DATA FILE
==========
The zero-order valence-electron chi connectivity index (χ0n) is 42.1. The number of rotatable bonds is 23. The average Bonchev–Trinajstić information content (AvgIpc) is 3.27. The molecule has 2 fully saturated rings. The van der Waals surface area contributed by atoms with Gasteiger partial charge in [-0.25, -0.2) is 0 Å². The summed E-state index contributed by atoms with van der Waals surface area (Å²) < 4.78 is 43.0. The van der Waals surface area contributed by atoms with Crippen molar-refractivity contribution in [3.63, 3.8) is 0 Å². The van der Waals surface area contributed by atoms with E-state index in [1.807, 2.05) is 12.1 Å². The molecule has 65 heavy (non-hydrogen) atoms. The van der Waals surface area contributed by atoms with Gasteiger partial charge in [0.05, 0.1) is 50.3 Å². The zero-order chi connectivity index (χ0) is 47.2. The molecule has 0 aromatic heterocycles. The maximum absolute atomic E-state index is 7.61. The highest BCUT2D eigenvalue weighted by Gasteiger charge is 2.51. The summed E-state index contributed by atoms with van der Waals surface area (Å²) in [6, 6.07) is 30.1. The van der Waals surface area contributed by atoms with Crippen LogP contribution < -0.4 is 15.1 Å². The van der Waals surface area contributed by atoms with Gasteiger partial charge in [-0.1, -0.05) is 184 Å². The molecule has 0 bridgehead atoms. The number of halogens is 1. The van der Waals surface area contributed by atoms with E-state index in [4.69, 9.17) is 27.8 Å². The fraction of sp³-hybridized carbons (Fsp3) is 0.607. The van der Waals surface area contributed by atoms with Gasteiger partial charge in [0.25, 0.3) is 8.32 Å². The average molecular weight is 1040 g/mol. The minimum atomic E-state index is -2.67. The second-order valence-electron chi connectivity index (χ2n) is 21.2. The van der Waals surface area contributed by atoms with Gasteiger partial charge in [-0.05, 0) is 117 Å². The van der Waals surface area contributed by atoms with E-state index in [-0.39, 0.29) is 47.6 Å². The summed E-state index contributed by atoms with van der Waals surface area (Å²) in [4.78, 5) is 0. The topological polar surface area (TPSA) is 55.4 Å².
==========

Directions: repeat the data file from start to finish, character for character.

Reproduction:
The zero-order valence-electron chi connectivity index (χ0n) is 42.1. The number of rotatable bonds is 23. The average Bonchev–Trinajstić information content (AvgIpc) is 3.27. The molecule has 2 fully saturated rings. The van der Waals surface area contributed by atoms with Gasteiger partial charge in [-0.25, -0.2) is 0 Å². The summed E-state index contributed by atoms with van der Waals surface area (Å²) < 4.78 is 43.0. The van der Waals surface area contributed by atoms with Crippen molar-refractivity contribution in [3.63, 3.8) is 0 Å². The van der Waals surface area contributed by atoms with E-state index in [1.807, 2.05) is 12.1 Å². The molecule has 65 heavy (non-hydrogen) atoms. The van der Waals surface area contributed by atoms with Gasteiger partial charge in [0.05, 0.1) is 50.3 Å². The zero-order chi connectivity index (χ0) is 47.2. The molecule has 0 aromatic heterocycles. The maximum absolute atomic E-state index is 7.61. The highest BCUT2D eigenvalue weighted by Gasteiger charge is 2.51. The summed E-state index contributed by atoms with van der Waals surface area (Å²) in [6, 6.07) is 30.1. The van der Waals surface area contributed by atoms with Crippen LogP contribution < -0.4 is 15.1 Å². The van der Waals surface area contributed by atoms with Gasteiger partial charge in [-0.1, -0.05) is 184 Å². The molecule has 0 bridgehead atoms. The number of halogens is 1. The van der Waals surface area contributed by atoms with E-state index in [4.69, 9.17) is 27.8 Å². The fraction of sp³-hybridized carbons (Fsp3) is 0.607. The van der Waals surface area contributed by atoms with Gasteiger partial charge in [0.25, 0.3) is 8.32 Å². The average molecular weight is 1040 g/mol. The minimum atomic E-state index is -2.67. The second-order valence-electron chi connectivity index (χ2n) is 21.2. The van der Waals surface area contributed by atoms with Gasteiger partial charge in [-0.05, 0) is 117 Å². The van der Waals surface area contributed by atoms with E-state index in [-0.39, 0.29) is 47.6 Å². The summed E-state index contributed by atoms with van der Waals surface area (Å²) in [4.78, 5) is 0. The topological polar surface area (TPSA) is 55.4 Å².